Gujarat Chief Minister Narendra Modi is perhaps one of the very few examples of democratic politics where a villain has gone on to become a hero within a decade. The reasons are obvious. His fourth term as the CM is unprecedented. In last week’s by-elections, Modi took away six seats from the Congress, winning the Lok Sabha seats of Porbandar and Banaskantha with margins of over 1.28 lakh and 71,000 votes each, as well as Limbadi, Morva Hadaf, Jetpur and Doraji seats.
This is being used as the justification to prove that he is the first among equals.
Modi’s popularity with most state leaders and cadres is because his agenda is very clear. He is the one seen as Mr Development, in spite of L K Advani’s endorsement of Shivraj Chouhan having done better in Madhya Pradesh. He is seen as Mr Clean as well, untouched by any sort of scandal. He is also perceived as a decisive leader who is willing to call a spade a spade. His ideological position is very clear — he is right of the Right. His acceptability with India Inc cuts across businesses and personalities. All opinion polls predict massive victories for the BJP in the 2014 Lok Sabha polls if he is made the party’s prime ministerial face. Modi’s centrality in the media is undisputable: on TV and in print, the Goa meet is more about Modi than BJP. After Vajpayee and Indira Gandhi, Modi is the only leader who has become bigger than the party.
He has left his peers behind by miles. He will project a nationalist development agenda. He doesn’t need anyone to endorse him, with corporates and most of the media eating out of his hands and even ambassadors of various countries queuing up to meet him. Modi is unabashedly corporate-friendly; he flew all the way to attend the wedding of Mukesh Ambani’s niece in Chennai, staying there for most of the day. Similarly, he did that for Gautam Adani’s son’s nuptials in Goa. He doesn’t feel defensive about his corporate connections and they have returned the favour with massive investments in Gujarat and public support for all his policies.
After the death of Pramod Mahajan — the BJP’s main strategist and fund raiser — the party has been unable to fill the gap. Narendra Modi can. Besides, he moves fast with the times: the Gujarat Chief Minister is very technology oriented, with original election-friendly ideas like 3D projections during his campaigns. His tweets are updated with a speed not even the prime minister’s office can match. People see him as more liberal than the Singh Parivar of Manmohan and Montek.
Man over Matter
Modi has come a long way in a decade; from a villain in 2002, demonised as an anti-Muslim despot, his government facing many cases of complicity in the Gujarat riots and his confidantes jailed. Ironically, an adverse judicial verdict could be enough to plummet him into a zero from a hero. However, in Goa his confidant Amit Shah was present at his side wearing a tusser kurta many a time. Modi played on the sentiments of the cadres and the office bearers because he knew the BJP was bereft of an ideology and missing a leader. Modi was like a good mason who knew where the cracks in the edifice were and how they had to be cemented properly to prevent a collapse. For the first time, the BJP national executive would be focusing on an individual instead of issues. Outside the protected environs of the Marriott hotel where the meet was being held, it was Modi mantra all the way—both the media and grass roots supporters were focused on the events swirling rapidly around the Gujarat honcho, particularly on whether he would be nominated as the BJP’s prime ministerial candidate. As party patriarch, senior leaders stayed away from the seaside resort. Modi, as the democratic dictator had the last laugh. Leaders like Goa chief minister Manohar Parrikar, openly called for Modi’s appointment as the party’s election chief.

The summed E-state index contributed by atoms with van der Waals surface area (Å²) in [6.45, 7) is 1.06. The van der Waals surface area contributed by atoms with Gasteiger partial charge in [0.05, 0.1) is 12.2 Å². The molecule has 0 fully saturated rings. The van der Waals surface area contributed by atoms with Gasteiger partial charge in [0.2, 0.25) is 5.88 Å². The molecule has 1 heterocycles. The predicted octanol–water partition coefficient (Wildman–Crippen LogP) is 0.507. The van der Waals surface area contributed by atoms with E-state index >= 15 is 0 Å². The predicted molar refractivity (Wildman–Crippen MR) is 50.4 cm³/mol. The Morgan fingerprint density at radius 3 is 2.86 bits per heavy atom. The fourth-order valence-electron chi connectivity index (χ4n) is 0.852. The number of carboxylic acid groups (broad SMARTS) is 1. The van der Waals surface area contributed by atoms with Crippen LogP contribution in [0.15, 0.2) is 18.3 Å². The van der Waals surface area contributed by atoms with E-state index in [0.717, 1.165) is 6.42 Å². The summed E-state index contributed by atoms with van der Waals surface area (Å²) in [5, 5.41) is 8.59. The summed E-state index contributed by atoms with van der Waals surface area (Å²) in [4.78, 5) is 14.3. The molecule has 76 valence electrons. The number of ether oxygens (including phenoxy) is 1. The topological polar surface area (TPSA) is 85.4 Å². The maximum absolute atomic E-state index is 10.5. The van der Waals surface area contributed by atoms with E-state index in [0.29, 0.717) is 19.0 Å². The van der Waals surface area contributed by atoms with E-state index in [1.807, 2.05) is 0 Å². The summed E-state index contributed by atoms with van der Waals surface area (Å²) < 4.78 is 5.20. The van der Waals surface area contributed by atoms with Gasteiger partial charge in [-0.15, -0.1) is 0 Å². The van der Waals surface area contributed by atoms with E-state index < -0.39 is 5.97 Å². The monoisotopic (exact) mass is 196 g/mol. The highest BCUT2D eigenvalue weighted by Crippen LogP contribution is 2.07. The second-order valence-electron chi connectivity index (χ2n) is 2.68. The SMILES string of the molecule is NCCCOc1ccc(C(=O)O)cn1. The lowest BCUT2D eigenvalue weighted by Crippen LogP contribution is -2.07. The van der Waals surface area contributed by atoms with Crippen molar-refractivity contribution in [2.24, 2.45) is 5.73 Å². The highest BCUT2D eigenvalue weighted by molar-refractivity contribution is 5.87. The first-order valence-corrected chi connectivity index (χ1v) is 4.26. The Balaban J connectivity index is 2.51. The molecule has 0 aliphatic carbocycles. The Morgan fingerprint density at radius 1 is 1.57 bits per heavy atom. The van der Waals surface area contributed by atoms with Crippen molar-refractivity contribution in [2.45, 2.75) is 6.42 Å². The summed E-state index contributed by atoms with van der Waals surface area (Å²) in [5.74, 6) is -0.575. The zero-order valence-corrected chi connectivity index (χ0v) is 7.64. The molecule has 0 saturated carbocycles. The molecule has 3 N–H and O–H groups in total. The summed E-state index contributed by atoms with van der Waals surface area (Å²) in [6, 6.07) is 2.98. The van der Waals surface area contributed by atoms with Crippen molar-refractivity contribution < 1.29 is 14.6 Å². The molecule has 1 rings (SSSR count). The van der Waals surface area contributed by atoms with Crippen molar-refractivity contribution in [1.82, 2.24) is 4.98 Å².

The Goa Factor
For a state sold on susegat (laid back in Konkani language) attitude, the drama associated with the ruling BJP was proving too much to handle. Starting from the huge cutouts, advertisements in the newspapers—Rajnath Singh and Narendra Modi as the main protagonists, local BJP has made sure that Goa proves to be second-time lucky for Modi. In 2002, he had survived a possible sack — ironically with last minute support from L K Advani after the then-PM Atal Bihari Vajpayee wanted him removed after the Gujarat riots. The overcast skies not only kept the Goans inside, but also clouded party affairs. Advani’s absence was the biggest sore point. “When the season changes, people get unwell,” Prakash Javadekar, party spokesman said. Though the pun was unintended, the statement reflected power shift within the party. It was for the first time since the inception of the party that Advani chose to stay away from a national executive meeting. However, victory is a long way off for Modi. Even if he is made chairman of the campaign committee, the membership process will not be easy. None of the senior leaders would want to work under him as they have held much senior posts. Questions are being raised whether this will be acceptable to senior leaders. There is speculation on whether BJP president Rajnath Singh is playing his own games and would use Modi’s unacceptability to the senior leadership to induct GenNext leaders like Rudy, Shahnawaz Hussain, Dharmendra Pradhan, Smriti Irani types as members. The Goa conclave is likely to yield the answers to such questions. The security at the venue was tight; even the news hungry media and TV reporters looking for a controversy were kept out of the proceedings. Modi will speak on Sunday twice at the conclave. All eyes will be on his speech to workers as it is likely to reveal his vision for the party and the way he wants to take the fight against the UPA ahead.